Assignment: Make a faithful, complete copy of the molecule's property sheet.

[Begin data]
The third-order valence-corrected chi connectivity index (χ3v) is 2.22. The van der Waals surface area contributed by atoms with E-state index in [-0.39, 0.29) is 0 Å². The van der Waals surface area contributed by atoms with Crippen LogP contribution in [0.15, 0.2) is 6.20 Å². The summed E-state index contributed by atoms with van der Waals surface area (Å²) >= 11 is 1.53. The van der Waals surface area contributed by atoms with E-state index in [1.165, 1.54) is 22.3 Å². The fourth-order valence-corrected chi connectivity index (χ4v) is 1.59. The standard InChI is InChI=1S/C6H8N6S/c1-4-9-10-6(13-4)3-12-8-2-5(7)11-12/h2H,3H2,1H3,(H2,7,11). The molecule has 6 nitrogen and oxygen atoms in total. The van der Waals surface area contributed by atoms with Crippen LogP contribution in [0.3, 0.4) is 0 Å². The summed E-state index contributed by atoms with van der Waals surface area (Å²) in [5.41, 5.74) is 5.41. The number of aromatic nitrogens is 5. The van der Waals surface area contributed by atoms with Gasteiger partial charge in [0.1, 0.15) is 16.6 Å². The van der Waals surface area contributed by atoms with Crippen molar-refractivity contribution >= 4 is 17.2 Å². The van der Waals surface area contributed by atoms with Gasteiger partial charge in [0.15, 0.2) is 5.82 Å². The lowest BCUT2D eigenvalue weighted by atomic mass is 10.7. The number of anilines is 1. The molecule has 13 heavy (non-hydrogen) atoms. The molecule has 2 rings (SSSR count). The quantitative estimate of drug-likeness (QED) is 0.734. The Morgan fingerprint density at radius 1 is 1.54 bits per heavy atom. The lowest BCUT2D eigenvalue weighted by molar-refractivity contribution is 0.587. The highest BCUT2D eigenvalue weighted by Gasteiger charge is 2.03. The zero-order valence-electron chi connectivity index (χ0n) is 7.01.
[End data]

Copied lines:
The third-order valence-corrected chi connectivity index (χ3v) is 2.22. The van der Waals surface area contributed by atoms with E-state index in [-0.39, 0.29) is 0 Å². The van der Waals surface area contributed by atoms with Crippen LogP contribution in [0.15, 0.2) is 6.20 Å². The summed E-state index contributed by atoms with van der Waals surface area (Å²) >= 11 is 1.53. The van der Waals surface area contributed by atoms with E-state index in [1.165, 1.54) is 22.3 Å². The fourth-order valence-corrected chi connectivity index (χ4v) is 1.59. The standard InChI is InChI=1S/C6H8N6S/c1-4-9-10-6(13-4)3-12-8-2-5(7)11-12/h2H,3H2,1H3,(H2,7,11). The molecule has 6 nitrogen and oxygen atoms in total. The van der Waals surface area contributed by atoms with Crippen LogP contribution in [0.3, 0.4) is 0 Å². The summed E-state index contributed by atoms with van der Waals surface area (Å²) in [5.41, 5.74) is 5.41. The number of aromatic nitrogens is 5. The van der Waals surface area contributed by atoms with Gasteiger partial charge in [0.1, 0.15) is 16.6 Å². The van der Waals surface area contributed by atoms with Crippen molar-refractivity contribution >= 4 is 17.2 Å². The van der Waals surface area contributed by atoms with Gasteiger partial charge in [0.15, 0.2) is 5.82 Å². The lowest BCUT2D eigenvalue weighted by atomic mass is 10.7. The number of anilines is 1. The molecule has 13 heavy (non-hydrogen) atoms. The molecule has 2 rings (SSSR count). The quantitative estimate of drug-likeness (QED) is 0.734. The Morgan fingerprint density at radius 1 is 1.54 bits per heavy atom. The lowest BCUT2D eigenvalue weighted by molar-refractivity contribution is 0.587. The highest BCUT2D eigenvalue weighted by Gasteiger charge is 2.03. The zero-order valence-electron chi connectivity index (χ0n) is 7.01.